Working with External References

Working with external references usually means either adding ActiveX controls to your forms or using external type libraries to do things that aren't part of the object model for the program you're using. The Microsoft Web Browser control, for example, is an ActiveX control commonly added to forms, whereas a reference to one of the Microsoft ActiveX Data Objects (ADO) libraries might be used to provide easy access to data sources.


Writing Microsoft Project Code with Visual Basic for Applications Using ActiveX Controls

Working with ActiveX controls is probably the easiest way to use external references. Controls that have been registered on your computer (this happens automatically when controls are installed on your computer) appear in the Additional Controls dialog box (click Tools, Additional Controls) and can be added to the Toolbox. After a control appears in the Toolbox, you can use it just as you would any of the intrinsic controls in the Microsoft Forms library that is included with Microsoft Project.

All ActiveX controls have common properties for a name, physical dimensions and position, tab order, and so on, in addition to whatever properties and methods they supply as part of their specialized functionality. All the general information you know from working with the intrinsic controls also applies to new controls, enabling you to concentrate on working with the new capabilities the control provides.

Note Many ActiveX controls also have type libraries associated with them, which appear in the object browser. These libraries might be listed in the Library box by the filename of the library instead of by the name of the control as it appears in the Additional Controls dialog box.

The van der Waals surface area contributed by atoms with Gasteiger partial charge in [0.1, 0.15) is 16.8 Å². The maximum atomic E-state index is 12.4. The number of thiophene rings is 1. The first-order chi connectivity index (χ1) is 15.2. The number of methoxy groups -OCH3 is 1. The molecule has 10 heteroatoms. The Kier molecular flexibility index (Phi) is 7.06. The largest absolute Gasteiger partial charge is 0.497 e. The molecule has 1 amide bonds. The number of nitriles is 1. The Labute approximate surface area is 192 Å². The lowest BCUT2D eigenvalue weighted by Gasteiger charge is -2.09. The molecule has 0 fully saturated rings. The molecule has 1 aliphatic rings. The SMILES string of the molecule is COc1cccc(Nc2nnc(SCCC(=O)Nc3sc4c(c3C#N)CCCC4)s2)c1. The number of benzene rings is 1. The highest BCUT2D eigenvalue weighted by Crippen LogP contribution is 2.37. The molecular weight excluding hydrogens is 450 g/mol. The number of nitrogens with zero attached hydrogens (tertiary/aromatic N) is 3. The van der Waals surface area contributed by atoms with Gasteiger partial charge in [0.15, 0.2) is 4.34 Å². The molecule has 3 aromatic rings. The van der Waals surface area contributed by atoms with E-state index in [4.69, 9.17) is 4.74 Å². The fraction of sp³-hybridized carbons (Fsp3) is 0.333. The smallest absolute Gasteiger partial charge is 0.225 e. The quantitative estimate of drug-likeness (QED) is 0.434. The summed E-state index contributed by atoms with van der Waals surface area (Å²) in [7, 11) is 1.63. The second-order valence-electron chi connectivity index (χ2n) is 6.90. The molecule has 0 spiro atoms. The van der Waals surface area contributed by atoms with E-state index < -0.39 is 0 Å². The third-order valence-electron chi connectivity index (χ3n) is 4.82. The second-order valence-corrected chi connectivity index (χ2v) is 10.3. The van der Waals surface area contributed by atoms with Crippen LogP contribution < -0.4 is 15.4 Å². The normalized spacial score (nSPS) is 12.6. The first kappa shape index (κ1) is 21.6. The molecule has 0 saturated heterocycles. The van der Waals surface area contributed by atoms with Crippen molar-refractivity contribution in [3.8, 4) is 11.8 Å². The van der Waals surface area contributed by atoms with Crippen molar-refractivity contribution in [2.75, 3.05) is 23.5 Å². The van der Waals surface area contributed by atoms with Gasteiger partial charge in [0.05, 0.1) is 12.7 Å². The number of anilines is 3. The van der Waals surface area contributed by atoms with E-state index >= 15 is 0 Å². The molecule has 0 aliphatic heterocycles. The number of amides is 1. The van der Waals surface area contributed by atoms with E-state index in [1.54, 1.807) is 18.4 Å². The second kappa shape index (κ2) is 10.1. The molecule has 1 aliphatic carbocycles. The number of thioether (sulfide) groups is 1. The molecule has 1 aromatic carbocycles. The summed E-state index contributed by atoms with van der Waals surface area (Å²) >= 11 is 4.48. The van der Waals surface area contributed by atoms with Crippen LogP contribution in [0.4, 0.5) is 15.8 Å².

Using External Libraries

An external type library (sometimes called a "helper library") is really nothing more than an object model that doesn't have a visual element and doesn't represent the Visual Basic aspect of another program. Type libraries are installed in association with a program or the operating system.

After you add a reference to a library (click Tools, References), the objects, methods, properties, events, and constants defined in the library appear in the object browser. There are no special rules for working with an external type library and you can use its members as you would the members of the Microsoft Project object model.

The following code is an example of working with an external type library. It uses the Microsoft ActiveX Data Objects 2.6 Library to access the values of certain fields for each record in a Jet (Microsoft Access) database:

Sub ReadDataFile(strFileName As String)

' The Connection object is found in the ADO library ' The New keyword in a variable declaration creates an object ' reference at the same time as the variable is declared Dim conData As New Connection

' The Recordset object is found in the ADO library Dim rstTopic As New Recordset Dim strSelect As String Dim bytCount As Byte

' Connect to data source

' ConnectionString is a property of the Connection conData.ConnectionString = "Provider=Microsoft.Jet

strFileName object

.OLEDB.4.0;Data Source=

' This Open method is for the Connection object conData.Open

' Select the records and open a recordset strSelect = "SELECT * FROM Topic" ' This Open method is for the Recordset object rstTopic.Open strSelect, conData

' Move to the first record in the Recordset object rstTopic.MoveFirst

' Read through each record to find the values I want For bytCount = 1 To rstTopic.Fields!byt1.Value rstTopic.MoveNext

' gudtText is a global, user-defined collection object gudtText.blnNumbered.Add rstTopic.Fields!byt1.Value gudtText.bytMatchNode.Add rstTopic.Fields!byt2.Value gudtText.bytNumber.Add rstTopic.Fields!byt3.Value gudtText.strText.Add rstTopic.Fields!str2.Value Next bytCount

' Close the reference to the Connection object conData.Close

' Clean up the object references Set rstTopic = Nothing Set conData = Nothing End Sub

Project Management Made Easy

Project Management Made Easy

What you need to know about… Project Management Made Easy! Project management consists of more than just a large building project and can encompass small projects as well. No matter what the size of your project, you need to have some sort of project management. How you manage your project has everything to do with its outcome.

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